"Titanium can no longer be considered a rare metal, even though the modern era of its production came into being only a few years ago. The first discovery of titanium was in 1791 by an English clergyman, the Reverend William Gregor, and the name titanium became universally adopted when so called by a German mineralogist, Martin Klaproth, who rediscovered titanium three years later. Not until 1887 was the relatively pure, 75 percent, metal prepared by L. F. Nilson and O. Pettersson, whose experiments were repeated in 1910 by M. A. Hunter. Hunter is given credit for producing the first metallic titanium pure enough to be malleable while cold. However, since that time progress was somewhat more rapid, and there are several accounts in the German literature of relatively pure ductile titanium being prepared as far back as 1925.
The chief reasons for the enthusiasm being shown for titanium, are its fortunate combination of desirous physical and chemical properties, and its relative abundance. Ductile titanium and its alloys possess a good combination or strength, lightness, high proportional limit, high modulus or elasticity, high electrical resistivity, high melting point, low coefficient or thermal expansion, low thermal conductivity, and good corrosion resistance. F. W. Clarke in his survey or the relative abundance of elements for the U.S. Geological Survey, placed titanium as being ninth, 0.529 percent, in abundance in elements of the earth's crust. That is, twenty times as abundant as all the copper, nickel, zinc, tin, lead and molybdenum combined. Also, titanium is found concentrated in sufficiently large deposits for economical mining and recovery.
The strength-weight ratio of some of the alloys of titanium is high, well above that or any other structural material. While elemental titanium ranks only after aluminum, iron and magnesium as a structural metal. Then too, the strength is retained well at moderately elevated temperatures where aluminum and magnesium have lost much of their strength. Titanium may also be hot forged, machined about as easily as stainless steel, and spot or arc welded in an inert atmosphere.
The corrosion resistance of titanium is good, and compares favourably with stainless steel. It is not attacked by the atmosphere, and has excellent resistance to sea water, humid and saline atmospheres, and nitric acid. While at present not enough conclusive evidence has been gathered to place the corrosion resistance exactly, it seems at least to be on a level with chromium and nickel.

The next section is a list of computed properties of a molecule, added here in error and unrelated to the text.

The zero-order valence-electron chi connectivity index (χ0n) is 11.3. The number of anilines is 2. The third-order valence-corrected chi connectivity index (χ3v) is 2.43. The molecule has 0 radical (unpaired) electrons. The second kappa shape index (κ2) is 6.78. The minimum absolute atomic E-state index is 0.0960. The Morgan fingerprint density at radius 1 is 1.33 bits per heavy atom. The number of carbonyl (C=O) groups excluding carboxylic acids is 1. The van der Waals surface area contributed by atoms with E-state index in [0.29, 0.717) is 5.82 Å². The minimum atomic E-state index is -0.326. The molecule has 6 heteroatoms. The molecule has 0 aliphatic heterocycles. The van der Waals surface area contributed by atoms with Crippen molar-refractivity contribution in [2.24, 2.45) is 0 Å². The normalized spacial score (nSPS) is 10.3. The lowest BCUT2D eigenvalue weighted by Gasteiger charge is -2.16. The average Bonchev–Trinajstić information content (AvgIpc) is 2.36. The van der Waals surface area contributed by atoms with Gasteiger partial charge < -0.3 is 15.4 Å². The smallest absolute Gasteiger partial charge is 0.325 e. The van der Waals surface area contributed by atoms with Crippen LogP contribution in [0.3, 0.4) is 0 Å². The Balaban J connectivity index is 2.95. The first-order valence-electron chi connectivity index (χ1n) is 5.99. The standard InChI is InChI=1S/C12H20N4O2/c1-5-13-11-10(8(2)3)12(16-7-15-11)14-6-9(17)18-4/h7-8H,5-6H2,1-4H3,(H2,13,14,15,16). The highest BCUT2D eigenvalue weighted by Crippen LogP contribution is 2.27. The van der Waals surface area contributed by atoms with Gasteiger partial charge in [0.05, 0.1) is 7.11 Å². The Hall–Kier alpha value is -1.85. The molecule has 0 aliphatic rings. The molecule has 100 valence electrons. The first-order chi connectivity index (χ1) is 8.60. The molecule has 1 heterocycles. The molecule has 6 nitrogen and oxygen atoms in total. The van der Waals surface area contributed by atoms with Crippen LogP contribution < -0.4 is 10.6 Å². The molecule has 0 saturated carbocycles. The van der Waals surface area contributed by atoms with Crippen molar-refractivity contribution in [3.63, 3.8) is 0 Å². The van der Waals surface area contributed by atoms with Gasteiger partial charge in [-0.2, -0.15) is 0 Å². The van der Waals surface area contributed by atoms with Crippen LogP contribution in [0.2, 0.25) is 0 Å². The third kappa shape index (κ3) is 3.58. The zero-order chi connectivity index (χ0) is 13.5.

While several papers have been published within the past year or two on the corrosion of pure titanium, these papers dwell on corrosion rates in various acids of different concentrations, and are not too much concerned with the mechanism of the corrosion process. In view of this, it was thought worthwhile to continue the study or titanium corrosion a step further, and to determine if an addition agent would have any effect on the corrosion rate, when added to an acid in which pure titanium was relatively unaffected.
As it has been found that pure titanium is most rapidly attacked by hydrofluoric acid 1) and attacked very slowly by sulphuric, nitric, and hydrochloric acids, it was decided to add ammonium fluoride to these slower attacking acids. This would serve the purpose of introducing a fluorine ion in controlled, limited amounts, in sufficient quantity to remove the corrosion resistant surface layer or the titanium, and then give the ordinarily ineffective acids an opportunity to attack the titanium surface now exposed. This would show if there is a skin effect on the surface of the titanium, the skin being highly corrosion resistant. At the same time other investigations would be carried out to try and determine the mechanism by which the titanium is attacked"--Introduction, pages 1-3.
Schlechten, A. W.
Straumanis, Martin E., 1898-1973
Materials Science and Engineering
Ph. D. in Metallurgical Engineering
Missouri School of Mines and Metallurgy
xiii, 203 pages
© 1952 Charles Burroughs Gill, All rights reserved.
Dissertation - Open Access
Titanium -- Metallurgy
Corrosion and anti-corrosives
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Electronic OCLC #
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Gill, Charles Burroughs, "A study of the dissolution of titanium in acids with ammonium fluoride added" (1952). Doctoral Dissertations. 987.